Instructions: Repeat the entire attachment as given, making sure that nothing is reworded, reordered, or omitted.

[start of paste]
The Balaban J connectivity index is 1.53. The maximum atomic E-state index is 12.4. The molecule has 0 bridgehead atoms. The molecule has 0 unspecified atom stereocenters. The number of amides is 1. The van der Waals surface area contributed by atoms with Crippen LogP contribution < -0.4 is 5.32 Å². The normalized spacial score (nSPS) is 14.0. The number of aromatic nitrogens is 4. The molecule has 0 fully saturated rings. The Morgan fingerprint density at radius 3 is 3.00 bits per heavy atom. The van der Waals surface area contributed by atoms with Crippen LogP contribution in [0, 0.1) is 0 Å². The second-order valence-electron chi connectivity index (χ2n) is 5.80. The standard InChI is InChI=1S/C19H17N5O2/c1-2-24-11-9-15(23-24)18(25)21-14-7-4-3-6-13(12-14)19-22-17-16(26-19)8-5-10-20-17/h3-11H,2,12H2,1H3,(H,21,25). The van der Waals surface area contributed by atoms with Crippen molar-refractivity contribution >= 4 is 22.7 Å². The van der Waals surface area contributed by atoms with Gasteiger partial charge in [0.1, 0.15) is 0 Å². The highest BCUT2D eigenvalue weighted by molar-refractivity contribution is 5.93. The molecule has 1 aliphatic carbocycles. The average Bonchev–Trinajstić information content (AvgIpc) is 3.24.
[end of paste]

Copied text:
The Balaban J connectivity index is 1.53. The maximum atomic E-state index is 12.4. The molecule has 0 bridgehead atoms. The molecule has 0 unspecified atom stereocenters. The number of amides is 1. The van der Waals surface area contributed by atoms with Crippen LogP contribution < -0.4 is 5.32 Å². The normalized spacial score (nSPS) is 14.0. The number of aromatic nitrogens is 4. The molecule has 0 fully saturated rings. The Morgan fingerprint density at radius 3 is 3.00 bits per heavy atom. The van der Waals surface area contributed by atoms with Crippen LogP contribution in [0, 0.1) is 0 Å². The second-order valence-electron chi connectivity index (χ2n) is 5.80. The standard InChI is InChI=1S/C19H17N5O2/c1-2-24-11-9-15(23-24)18(25)21-14-7-4-3-6-13(12-14)19-22-17-16(26-19)8-5-10-20-17/h3-11H,2,12H2,1H3,(H,21,25). The van der Waals surface area contributed by atoms with Crippen molar-refractivity contribution >= 4 is 22.7 Å². The van der Waals surface area contributed by atoms with Gasteiger partial charge in [0.1, 0.15) is 0 Å². The highest BCUT2D eigenvalue weighted by molar-refractivity contribution is 5.93. The molecule has 1 aliphatic carbocycles. The average Bonchev–Trinajstić information content (AvgIpc) is 3.24.